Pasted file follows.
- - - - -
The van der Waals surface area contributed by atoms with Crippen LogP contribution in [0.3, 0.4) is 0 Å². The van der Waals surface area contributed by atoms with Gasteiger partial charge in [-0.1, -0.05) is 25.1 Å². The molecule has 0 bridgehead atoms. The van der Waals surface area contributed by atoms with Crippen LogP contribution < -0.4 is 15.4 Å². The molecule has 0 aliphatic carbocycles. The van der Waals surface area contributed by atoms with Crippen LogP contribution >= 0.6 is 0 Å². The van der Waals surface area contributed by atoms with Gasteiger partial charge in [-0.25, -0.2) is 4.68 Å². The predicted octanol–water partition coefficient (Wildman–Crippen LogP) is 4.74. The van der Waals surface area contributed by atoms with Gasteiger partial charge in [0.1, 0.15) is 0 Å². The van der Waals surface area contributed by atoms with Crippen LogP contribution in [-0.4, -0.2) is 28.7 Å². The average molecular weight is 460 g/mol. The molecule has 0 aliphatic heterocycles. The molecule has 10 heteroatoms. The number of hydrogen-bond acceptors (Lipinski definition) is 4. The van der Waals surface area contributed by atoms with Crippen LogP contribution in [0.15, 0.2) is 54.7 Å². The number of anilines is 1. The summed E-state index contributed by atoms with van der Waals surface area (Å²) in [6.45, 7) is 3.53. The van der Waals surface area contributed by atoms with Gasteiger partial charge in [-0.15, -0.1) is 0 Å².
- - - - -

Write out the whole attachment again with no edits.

The van der Waals surface area contributed by atoms with Crippen LogP contribution in [0.3, 0.4) is 0 Å². The van der Waals surface area contributed by atoms with Gasteiger partial charge in [-0.1, -0.05) is 25.1 Å². The molecule has 0 bridgehead atoms. The van der Waals surface area contributed by atoms with Crippen LogP contribution < -0.4 is 15.4 Å². The molecule has 0 aliphatic carbocycles. The van der Waals surface area contributed by atoms with Crippen LogP contribution >= 0.6 is 0 Å². The van der Waals surface area contributed by atoms with Gasteiger partial charge in [-0.25, -0.2) is 4.68 Å². The predicted octanol–water partition coefficient (Wildman–Crippen LogP) is 4.74. The van der Waals surface area contributed by atoms with Gasteiger partial charge in [0.1, 0.15) is 0 Å². The van der Waals surface area contributed by atoms with Crippen LogP contribution in [-0.4, -0.2) is 28.7 Å². The average molecular weight is 460 g/mol. The molecule has 0 aliphatic heterocycles. The molecule has 10 heteroatoms. The number of hydrogen-bond acceptors (Lipinski definition) is 4. The van der Waals surface area contributed by atoms with Crippen LogP contribution in [0.15, 0.2) is 54.7 Å². The number of anilines is 1. The summed E-state index contributed by atoms with van der Waals surface area (Å²) in [6.45, 7) is 3.53. The van der Waals surface area contributed by atoms with Gasteiger partial charge in [-0.15, -0.1) is 0 Å².